I’m still astounded that one of FF8’s biggest revelations is never made explicit. There are clues, like Squall’s time in the orphanage and his childhood friendship with a girl named Ellone, but we never get the satisfaction, that one juicy moment, where Squall and Laguna come face-to-face with this realization. The two of them eventually cross paths towards the end of the game — still unaware of their familial ties — and Squall snidely wonders how this man even became president of Esthar. It’s hilarious, to be sure, but not without a tinge of sadness. During the ending, Laguna visits his wife’s grave and has a flashback of the night he proposed to her. Her tombstone reads “Raine Loire,” a change from her maiden name, Leonhart, but that’s never mentioned in-game.
Squall himself comes across as a massive departure from previous Final Fantasy heroes. When we first meet him, he’s a 17-year-old loner at a military academy (referred to in-game as a “Garden”) who responds to pretty much everything with “… Whatever.” On the surface, he appears similar to Final Fantasy 7’s Cloud Strife, another terse and sullen JRPG boy who doesn’t like to rely on others. But unlike in FF7, we have access to Squall’s every inner thought and insecurity in real time. Even in the face of praise from his comrades and superiors, he questions his validity and shoots down every compliment he gets. Key childhood flashbacks and glimpses into scenes of abandonment, bullying, and loneliness resonated strongly with me. Not only were those things I could relate to, they were also some of the first times I saw a character in a video game tackle these kinds of issues. It may be easy to write Squall off as a mopey teen, but looking back, I always felt an affinity toward him. He’s a huge departure from Cloud, who never quite articulated his emotional struggles, even in the most dire situations.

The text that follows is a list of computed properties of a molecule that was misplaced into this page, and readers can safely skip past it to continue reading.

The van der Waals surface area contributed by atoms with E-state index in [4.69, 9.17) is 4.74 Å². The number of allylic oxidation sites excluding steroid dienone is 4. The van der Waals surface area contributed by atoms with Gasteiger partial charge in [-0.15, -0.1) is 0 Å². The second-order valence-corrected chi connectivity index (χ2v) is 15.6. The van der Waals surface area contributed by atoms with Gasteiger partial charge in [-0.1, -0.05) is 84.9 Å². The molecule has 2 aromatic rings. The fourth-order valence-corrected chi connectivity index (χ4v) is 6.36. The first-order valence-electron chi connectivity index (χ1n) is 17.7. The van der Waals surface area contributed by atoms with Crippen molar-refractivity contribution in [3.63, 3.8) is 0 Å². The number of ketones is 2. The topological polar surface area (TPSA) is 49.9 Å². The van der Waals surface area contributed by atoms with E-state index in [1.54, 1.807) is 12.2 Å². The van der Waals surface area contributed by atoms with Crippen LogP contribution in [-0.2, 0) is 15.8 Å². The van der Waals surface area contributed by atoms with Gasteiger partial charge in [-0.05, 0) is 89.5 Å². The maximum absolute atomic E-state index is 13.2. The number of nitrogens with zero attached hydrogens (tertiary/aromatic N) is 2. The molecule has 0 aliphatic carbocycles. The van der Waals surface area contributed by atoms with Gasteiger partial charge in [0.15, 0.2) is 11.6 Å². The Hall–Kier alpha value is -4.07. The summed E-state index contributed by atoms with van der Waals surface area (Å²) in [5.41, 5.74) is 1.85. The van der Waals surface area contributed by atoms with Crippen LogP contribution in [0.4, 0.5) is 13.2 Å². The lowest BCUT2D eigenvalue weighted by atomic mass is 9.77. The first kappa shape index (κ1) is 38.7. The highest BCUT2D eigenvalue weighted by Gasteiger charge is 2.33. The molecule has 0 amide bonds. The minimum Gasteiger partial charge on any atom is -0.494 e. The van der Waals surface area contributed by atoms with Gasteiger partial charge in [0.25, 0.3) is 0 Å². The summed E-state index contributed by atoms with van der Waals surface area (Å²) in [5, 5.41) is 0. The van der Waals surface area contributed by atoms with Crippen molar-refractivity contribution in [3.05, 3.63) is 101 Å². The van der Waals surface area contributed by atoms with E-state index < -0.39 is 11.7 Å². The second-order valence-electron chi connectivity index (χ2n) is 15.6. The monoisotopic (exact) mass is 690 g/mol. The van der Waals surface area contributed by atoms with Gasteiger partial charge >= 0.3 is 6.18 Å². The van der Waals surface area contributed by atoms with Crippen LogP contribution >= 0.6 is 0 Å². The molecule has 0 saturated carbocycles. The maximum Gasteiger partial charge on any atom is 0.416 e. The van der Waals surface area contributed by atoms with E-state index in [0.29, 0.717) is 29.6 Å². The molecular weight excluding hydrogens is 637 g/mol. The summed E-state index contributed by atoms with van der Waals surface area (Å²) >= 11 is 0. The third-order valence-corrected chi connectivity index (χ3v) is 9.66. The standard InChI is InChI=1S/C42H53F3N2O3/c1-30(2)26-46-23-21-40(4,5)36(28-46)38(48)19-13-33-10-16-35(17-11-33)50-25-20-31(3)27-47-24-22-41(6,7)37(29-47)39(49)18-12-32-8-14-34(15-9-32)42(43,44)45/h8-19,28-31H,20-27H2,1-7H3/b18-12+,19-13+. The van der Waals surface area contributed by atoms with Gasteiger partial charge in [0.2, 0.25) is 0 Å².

This kind of storytelling drives home just how different this title was from its predecessors. FF8 emerged during a time of great experimentation for Squaresoft; it launched a year after Parasite Eve, a game based on a sci-fi horror novel. Along with writing the story’s dramatic shifts, the studio took big visual and mechanical risks with FF8. Most notably, the game introduced CG cutscenes to the series for the first time, as shown in its dramatic, operatic opening sequence. In-game characters grew to full-scale from FF7’s squat, blocky figures and the mini-pixelated sprites of the SNES days. A new (albeit divisive) battle system even emerged. And all those risks paid off: FF8 still holds its position today as the second best-selling title in the franchise, with 8.8 million copies sold worldwide.